Cobra's new King F8/F8+ drivers embrace precise manufacturing as key to better performance

November 15, 2017

The Cobra King F8 and F8+ drivers offer a fundamental shift in driver technology, and they get there in a novel way that attempts to go beyond the standard improvements in performance and mass properties.

In a word, they may be better because they are made better.

A new precision milling process for the faces on the King F8 and F8+ drivers is designed not only to ensure more refined intricacy in the thicknesses and curvatures, but also to ensure those measurements repeat in driver after driver.

According to Mike Yagley, director of innovation, research and testing for Cobra, the problem with the way many drivers are traditionally manufactured is that while the designs are meticulous down to the fractions of a gram and tenths of a millimeter, the final product often involves significant hand grinding and polishing that is random and ultimately inaccurate.

“It’s tighter tolerances in terms of the exterior face shape, the subsequent thickness, which led to weight savings and performance gains,” he said of the multi-directional, multi-stage milling procedure. “The process wasn’t that precise; now it is.”

That kind of precision is important because it’s led to the King F8 and F8+ drivers featuring a face that’s now three percent lighter and ll percent thinner. That means a face that flexes more across a broader area, while using less weight that can be redistributed low for better low-spin launch conditions.


It also leads to more consistent effectiveness of Cobra’s canted bulge and dual roll face design, where the bulge is angled from low heel to high toe and the lower portion of the face features a larger radius roll measurement for more loft and higher launch.

The two drivers feature a number of updates to core technologies that have been part of Cobra drivers in recent years. That includes a variable face thickness design, enhanced by the new precision milling technique, that stretches in a trapezoidal shape from low heel to high toe. The forged face and body are both made of high-strength, lightweight titanium alloy Ti 8-1-1.

As well, the King F8 and F8+ drivers feature a weight-saving carbon fiber crown and eight-way hosel adjustability that stretches across a three-degree range of lofts.


Newly implemented on both drivers is an enhanced focus on aerodynamics, which includes visible trip steps on the crown, sole and skirt, each designed to reduce drag as the club moves and rotates on the downswing. The aerodynamic package also includes subtle shape changes like shifting the peak of the crown slightly farther back from the face and softening the edge radii on the topline and leading edge, as well as slightly reducing the face area.

All of that precision, though, is only meaningful if you can manufacture it, and only if you can do it every time, Yagley said:

“We know there’s a large number of consumers that have tested at demo day and said ‘I want that exact driver, I want the one I just hit,’ and the poor salesman has to say, ‘You can’t have that one. That’s my demo.’ Now, he can look at him and go, ‘Guess what? The one you’re going to get IS just like that one.’ That’ll be huge.”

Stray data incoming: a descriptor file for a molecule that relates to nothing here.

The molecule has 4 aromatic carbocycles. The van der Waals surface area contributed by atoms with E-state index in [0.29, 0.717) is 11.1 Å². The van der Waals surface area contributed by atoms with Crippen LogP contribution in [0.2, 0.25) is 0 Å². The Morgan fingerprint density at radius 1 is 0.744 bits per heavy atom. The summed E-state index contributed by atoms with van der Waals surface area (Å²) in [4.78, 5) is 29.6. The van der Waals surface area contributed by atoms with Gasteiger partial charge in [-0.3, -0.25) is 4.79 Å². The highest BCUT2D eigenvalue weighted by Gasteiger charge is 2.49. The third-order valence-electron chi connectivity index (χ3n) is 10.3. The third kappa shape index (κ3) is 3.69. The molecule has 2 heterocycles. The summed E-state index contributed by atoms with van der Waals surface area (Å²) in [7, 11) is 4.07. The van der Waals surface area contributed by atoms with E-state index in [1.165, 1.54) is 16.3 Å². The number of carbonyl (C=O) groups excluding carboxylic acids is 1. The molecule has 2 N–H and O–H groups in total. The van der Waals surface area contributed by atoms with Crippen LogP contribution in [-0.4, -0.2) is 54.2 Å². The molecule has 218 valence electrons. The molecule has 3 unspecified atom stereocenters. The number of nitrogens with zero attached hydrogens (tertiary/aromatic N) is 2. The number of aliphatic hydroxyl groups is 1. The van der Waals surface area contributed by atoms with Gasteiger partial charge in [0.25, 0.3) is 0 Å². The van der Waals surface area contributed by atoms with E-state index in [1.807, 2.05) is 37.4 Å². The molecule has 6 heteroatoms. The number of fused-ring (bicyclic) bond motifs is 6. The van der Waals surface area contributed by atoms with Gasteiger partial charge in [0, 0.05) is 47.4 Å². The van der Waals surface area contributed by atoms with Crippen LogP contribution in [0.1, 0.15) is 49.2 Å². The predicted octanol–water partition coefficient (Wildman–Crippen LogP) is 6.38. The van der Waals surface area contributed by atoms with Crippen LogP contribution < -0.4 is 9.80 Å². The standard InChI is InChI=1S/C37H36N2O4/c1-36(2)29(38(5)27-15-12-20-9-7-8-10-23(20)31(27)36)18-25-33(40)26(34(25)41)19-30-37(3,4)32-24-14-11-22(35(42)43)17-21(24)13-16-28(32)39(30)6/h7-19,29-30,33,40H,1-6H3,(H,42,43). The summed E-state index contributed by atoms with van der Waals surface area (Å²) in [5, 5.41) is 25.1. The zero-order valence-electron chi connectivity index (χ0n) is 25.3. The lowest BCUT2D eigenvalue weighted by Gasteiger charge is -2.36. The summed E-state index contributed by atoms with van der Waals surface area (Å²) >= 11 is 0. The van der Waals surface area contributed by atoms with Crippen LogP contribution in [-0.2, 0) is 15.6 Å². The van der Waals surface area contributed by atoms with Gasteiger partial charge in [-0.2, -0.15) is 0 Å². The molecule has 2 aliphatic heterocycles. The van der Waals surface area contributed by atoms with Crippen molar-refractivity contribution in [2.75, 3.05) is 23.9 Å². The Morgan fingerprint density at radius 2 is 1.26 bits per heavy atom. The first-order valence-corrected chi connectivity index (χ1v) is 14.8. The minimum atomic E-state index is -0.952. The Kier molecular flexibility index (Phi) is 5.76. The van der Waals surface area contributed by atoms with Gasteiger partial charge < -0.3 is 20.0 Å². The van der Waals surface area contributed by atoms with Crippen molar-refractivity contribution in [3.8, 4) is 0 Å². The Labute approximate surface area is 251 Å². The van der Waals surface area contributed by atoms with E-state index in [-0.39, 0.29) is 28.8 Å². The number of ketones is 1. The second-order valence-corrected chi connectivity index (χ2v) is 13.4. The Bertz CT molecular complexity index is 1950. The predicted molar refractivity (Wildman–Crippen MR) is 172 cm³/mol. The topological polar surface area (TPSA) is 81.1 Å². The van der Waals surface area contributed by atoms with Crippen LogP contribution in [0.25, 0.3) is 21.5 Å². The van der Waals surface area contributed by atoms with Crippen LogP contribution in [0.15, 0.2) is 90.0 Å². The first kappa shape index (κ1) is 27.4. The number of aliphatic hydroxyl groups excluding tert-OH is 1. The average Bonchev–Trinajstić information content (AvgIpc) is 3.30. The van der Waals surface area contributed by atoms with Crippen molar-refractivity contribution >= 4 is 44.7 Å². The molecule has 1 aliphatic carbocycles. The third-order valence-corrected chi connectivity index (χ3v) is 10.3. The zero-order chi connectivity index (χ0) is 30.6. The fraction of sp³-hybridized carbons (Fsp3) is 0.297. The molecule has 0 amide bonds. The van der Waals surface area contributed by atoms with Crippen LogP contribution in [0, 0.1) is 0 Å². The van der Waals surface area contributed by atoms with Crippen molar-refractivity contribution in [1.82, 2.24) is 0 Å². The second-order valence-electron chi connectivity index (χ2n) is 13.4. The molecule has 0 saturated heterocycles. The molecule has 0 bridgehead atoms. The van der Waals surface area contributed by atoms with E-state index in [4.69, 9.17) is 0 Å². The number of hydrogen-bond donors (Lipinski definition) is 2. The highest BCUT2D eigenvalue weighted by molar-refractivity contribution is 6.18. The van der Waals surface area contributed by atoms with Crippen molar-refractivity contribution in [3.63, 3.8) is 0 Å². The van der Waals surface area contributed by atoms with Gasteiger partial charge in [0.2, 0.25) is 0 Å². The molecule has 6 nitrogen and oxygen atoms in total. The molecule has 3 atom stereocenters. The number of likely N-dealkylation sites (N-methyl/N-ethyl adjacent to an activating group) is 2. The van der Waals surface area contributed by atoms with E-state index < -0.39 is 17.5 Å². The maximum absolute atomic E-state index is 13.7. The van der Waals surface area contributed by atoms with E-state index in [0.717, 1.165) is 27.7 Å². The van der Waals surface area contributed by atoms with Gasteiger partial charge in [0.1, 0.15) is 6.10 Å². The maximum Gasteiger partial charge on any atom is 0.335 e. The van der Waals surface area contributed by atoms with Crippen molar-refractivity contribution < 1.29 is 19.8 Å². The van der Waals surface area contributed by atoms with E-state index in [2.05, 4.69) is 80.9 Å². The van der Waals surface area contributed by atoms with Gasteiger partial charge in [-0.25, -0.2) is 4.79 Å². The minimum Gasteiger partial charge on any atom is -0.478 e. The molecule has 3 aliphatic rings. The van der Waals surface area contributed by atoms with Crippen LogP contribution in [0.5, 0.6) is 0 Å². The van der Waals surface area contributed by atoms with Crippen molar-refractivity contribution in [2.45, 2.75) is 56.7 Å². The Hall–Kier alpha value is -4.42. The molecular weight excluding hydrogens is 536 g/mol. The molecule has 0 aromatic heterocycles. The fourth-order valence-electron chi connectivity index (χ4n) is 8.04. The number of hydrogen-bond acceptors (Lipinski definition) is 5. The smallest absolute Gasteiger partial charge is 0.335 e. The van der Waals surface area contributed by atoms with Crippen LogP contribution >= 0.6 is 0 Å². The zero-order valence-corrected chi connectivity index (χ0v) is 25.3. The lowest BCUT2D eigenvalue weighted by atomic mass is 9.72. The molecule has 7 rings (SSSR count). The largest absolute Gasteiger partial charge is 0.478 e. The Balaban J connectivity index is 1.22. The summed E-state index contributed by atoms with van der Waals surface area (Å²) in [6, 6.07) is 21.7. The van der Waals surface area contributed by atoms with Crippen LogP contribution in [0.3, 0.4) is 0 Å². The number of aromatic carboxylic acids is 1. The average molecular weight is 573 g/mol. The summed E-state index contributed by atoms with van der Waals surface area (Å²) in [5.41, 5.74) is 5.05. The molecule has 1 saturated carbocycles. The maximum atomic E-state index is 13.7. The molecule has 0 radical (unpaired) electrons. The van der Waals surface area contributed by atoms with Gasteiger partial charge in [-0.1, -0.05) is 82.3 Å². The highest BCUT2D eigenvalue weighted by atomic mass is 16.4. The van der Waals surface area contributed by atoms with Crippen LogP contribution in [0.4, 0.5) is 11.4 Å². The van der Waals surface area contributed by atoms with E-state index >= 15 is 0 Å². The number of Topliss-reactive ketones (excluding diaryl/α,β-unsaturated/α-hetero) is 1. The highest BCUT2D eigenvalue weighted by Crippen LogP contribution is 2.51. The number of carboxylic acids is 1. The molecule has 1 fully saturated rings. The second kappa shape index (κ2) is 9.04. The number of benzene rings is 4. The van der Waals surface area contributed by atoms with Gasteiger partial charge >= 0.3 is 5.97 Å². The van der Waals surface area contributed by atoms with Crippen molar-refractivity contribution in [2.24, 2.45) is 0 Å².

The King F8 and F8+ are aimed at two different players. While both drivers feature two movable weights of 12 and two grams, the F8 features ports in the rear and heel of the sole to give average golfers a choice between a higher flight or a draw-biased flight. The weight ports on the F8+ are in the rear and front of the sole, allowing for a lower flight with the 12-gram weight in the front position. The F8 (adjustable from 9-12 degrees) offers a larger profile, while the F8+ (adjustable from 8-11 degrees) is more compact and is designed to produce lower trajectories.


The King F8 line will include fairway woods and hybrids, too. The larger profile F8 and more compact F8+ fairway woods feature redesigned rails in the sole that both help to lower the center of gravity and smooth turf interaction. The parallel rails are more tightly spaced and more directly frame the center of gravity for improved stability. The rails also change in height based on how each of the three heads are used: shallow on the 3-4 and progressively taller as the swings get steeper on the 5-6 and 7-8 models. The 3-4 adjusts between 13-16 degrees, the 5-6 adjusts between 17-20 degrees and the 7-8 (only on the F8 model) adjusts between 21-24 degrees.


Each also features a weight-saving carbon composite crown and high-strength, variable thickness 475 stainless steel face insert. The F8 utilizes a rear weight for higher relative flight compared to the flatter trajectory of the F8+, which has the weight positioned in the front part of the sole.


Also benefiting from the turf and weight benefits of the sole rail features, the King F8 hybrids use a 455 high-strength steel face insert and use a reduced hosel height to save weight for a lower CG. It will be available in five lofts (17, 19, 22 and 25 degrees). The F8 hybrid line also includes a single-length hybrid. Built to 7-iron length on much the concept of the F8 One iron line, it will be offered in 19-, 22- and 25-degree lofts.

The King F8 and F8+ woods all will feature the Cobra Connect sensor embedded in the grip. It works with the Arccos stat-tracking GPS app to provide club distances, statistics and interconnected gaming options.

The King F8 and F8+ woods will be available in black and nardo grey (a battleship color made popular by Audi). Also available in a women’s version with an adjustable hosel that runs from 11-14 degrees and two colors (black/Lexi blue and silver/raspberry), the King F8 and F8+ drivers ($400), along with the fairway woods ($250) and hybrids ($200) will be in stores Jan. 12.